Monday 1 June 2020


Land barons have now been cut out of Harare’s housing programme, with council determined to allocate serviced land only, preventing anyone from seizing unserviced land and seeking later regularisation.

Once the new Human Settlements Policy is approved by the appropriate organs within council, the city will only deal with competent land developers when council land is concerned.

The developed council land will then be allocated to deserving residents following proper procedures, including insistence that all potential buyers must be on the housing waiting list.

Harare has been invaded by land barons, who use the same tactic of identifying idle council land, and then seek regularisation after selling stands and settling people.

But the thrust of the new policy is moving away from the sole purpose of providing housing, to settlement, where the council land should be properly serviced with all services such as roads, sewers, water supply and power lines before allocation of stands.

The Human Settlements Policy, which has reportedly irked land barons who are trying hard to discredit it, was crafted after thorough public consultations with residents and other stakeholders in the city. 

Harare City Council principal housing officer Mr Edgar Dzehonye told The Herald yesterday that the new policy basically outlawed the allocation of unserviced council land.

“We have to allocate serviced land only and we will not be dealing with land barons. So the policy essentially closes out land barons,” he said.

“Land barons have been thriving on the allocation of unserviced land. These people would occupy council land illegally in anticipation of being regularised and that gave council serious headaches in terms of dealing with them. This new policy is saying ‘let’s deal with competent land developers and develop land’, then we allocate serviced land.”

Mr Dzehonye said it was not necessary for land barons to identify council land since the council was aware of its land bank and does not need to be assisted by private citizens to find out what land it owns.

“We are closing space for land barons. Before settling people, the entire settlement must have all the adequate services and we can only have that when we are dealing with professional and competent developers.”

The proposed policy recognises that challenges across the land development value chain have arisen from lack of enforcement of land use development control, culminating in substandard settlements with inadequate infrastructure services mushrooming across the city.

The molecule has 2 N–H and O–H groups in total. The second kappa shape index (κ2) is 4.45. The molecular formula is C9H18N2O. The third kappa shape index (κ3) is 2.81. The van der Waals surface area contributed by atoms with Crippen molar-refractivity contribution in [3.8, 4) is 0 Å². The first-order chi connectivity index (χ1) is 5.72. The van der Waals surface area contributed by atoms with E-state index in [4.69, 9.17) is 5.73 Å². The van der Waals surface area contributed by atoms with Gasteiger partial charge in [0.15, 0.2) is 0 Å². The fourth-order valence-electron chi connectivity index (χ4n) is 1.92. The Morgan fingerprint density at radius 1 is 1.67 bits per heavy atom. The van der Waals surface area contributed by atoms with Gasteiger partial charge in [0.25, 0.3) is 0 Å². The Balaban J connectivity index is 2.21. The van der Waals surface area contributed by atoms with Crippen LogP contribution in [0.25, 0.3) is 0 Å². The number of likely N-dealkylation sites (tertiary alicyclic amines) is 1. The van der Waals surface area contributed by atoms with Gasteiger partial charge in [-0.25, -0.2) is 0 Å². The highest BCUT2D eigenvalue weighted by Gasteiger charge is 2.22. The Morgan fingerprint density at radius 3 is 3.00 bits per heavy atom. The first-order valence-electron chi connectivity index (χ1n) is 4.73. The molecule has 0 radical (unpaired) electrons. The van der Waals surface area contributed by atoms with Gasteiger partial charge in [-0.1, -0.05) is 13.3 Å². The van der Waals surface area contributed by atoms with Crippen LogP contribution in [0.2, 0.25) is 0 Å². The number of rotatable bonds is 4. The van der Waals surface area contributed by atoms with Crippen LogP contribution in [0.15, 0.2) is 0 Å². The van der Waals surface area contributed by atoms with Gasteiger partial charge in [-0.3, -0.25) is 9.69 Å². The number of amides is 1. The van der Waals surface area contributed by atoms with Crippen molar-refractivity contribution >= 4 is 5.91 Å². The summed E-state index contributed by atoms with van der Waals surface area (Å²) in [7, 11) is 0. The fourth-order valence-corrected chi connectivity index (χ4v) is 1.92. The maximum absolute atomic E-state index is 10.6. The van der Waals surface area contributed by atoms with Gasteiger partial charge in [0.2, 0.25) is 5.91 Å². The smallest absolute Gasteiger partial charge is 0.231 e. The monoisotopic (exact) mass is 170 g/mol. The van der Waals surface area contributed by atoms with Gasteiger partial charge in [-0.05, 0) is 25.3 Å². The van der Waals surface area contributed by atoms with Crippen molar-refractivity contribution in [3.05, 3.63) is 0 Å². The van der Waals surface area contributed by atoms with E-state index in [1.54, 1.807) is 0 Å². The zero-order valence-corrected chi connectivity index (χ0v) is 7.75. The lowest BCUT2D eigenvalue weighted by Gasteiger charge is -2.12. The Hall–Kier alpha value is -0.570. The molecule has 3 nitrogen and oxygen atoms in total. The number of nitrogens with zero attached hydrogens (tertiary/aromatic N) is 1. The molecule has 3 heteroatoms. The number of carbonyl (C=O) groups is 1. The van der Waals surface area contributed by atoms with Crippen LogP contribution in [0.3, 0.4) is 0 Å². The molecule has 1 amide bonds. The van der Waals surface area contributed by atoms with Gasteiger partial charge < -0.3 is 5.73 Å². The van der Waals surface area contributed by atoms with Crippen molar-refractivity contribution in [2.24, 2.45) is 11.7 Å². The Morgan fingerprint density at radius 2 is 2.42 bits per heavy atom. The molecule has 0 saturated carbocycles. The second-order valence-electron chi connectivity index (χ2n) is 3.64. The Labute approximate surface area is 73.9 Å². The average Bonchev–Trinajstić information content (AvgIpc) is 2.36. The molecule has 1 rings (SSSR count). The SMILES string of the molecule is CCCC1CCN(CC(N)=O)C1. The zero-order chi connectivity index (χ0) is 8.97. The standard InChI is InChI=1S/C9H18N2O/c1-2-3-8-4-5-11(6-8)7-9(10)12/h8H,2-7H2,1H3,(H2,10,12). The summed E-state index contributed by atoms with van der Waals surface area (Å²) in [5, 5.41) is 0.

In case there are private developers keen to implement housing schemes, they will first have to demonstrate their ability to implement them, according to the policy.

They should also submit a detailed business proposal detailing a number of issues, including the size and number of stands, the beneficiaries, project funding mechanisms and their expertise in developing land.

Through the policy, the Harare City Council will devise strategies on land acquisition, making it difficult for individuals like land barons to claim land.

Communities and residents will be involved in land planning and development of settlements, with the backing of clear and legally enforceable instruments of land delivery and administration.

The city will maintain updated databases of settled land by use category, and the owners and users. Regular audits will check land use efficiencies and make appropriate policies that encourage efficient and equitable land markets.

The policy is in line with the Constitution, which calls for the State and all institutions and agencies of Government at every level in formulating and implementing laws and policy decisions that lead to the establishment, enhancement and promotion of a sustainable, just, free and democratic society in which people enjoy prosperous, happy and fulfilling lives. Herald


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